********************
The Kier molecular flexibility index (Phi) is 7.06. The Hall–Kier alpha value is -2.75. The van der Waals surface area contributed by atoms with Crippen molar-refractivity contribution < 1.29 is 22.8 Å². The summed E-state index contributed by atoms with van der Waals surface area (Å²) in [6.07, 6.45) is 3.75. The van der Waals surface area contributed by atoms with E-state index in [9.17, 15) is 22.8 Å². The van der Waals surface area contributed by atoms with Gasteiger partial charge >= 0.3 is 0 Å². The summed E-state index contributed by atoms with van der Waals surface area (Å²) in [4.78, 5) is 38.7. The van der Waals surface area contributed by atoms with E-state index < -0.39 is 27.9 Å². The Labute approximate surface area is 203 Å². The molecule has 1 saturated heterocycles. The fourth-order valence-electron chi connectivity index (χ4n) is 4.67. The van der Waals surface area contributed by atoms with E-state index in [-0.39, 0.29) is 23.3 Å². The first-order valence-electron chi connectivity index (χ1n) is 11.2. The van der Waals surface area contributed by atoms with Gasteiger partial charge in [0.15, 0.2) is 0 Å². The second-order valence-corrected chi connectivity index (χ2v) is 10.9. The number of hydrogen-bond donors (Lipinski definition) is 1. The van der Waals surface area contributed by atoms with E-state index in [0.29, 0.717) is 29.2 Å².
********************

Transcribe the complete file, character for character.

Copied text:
The Kier molecular flexibility index (Phi) is 7.06. The Hall–Kier alpha value is -2.75. The van der Waals surface area contributed by atoms with Crippen molar-refractivity contribution < 1.29 is 22.8 Å². The summed E-state index contributed by atoms with van der Waals surface area (Å²) in [6.07, 6.45) is 3.75. The van der Waals surface area contributed by atoms with E-state index in [9.17, 15) is 22.8 Å². The van der Waals surface area contributed by atoms with Gasteiger partial charge >= 0.3 is 0 Å². The summed E-state index contributed by atoms with van der Waals surface area (Å²) in [4.78, 5) is 38.7. The van der Waals surface area contributed by atoms with E-state index < -0.39 is 27.9 Å². The Labute approximate surface area is 203 Å². The molecule has 1 saturated heterocycles. The fourth-order valence-electron chi connectivity index (χ4n) is 4.67. The van der Waals surface area contributed by atoms with E-state index in [-0.39, 0.29) is 23.3 Å². The first-order valence-electron chi connectivity index (χ1n) is 11.2. The van der Waals surface area contributed by atoms with Gasteiger partial charge in [0.15, 0.2) is 0 Å². The second-order valence-corrected chi connectivity index (χ2v) is 10.9. The number of hydrogen-bond donors (Lipinski definition) is 1. The van der Waals surface area contributed by atoms with E-state index in [0.29, 0.717) is 29.2 Å².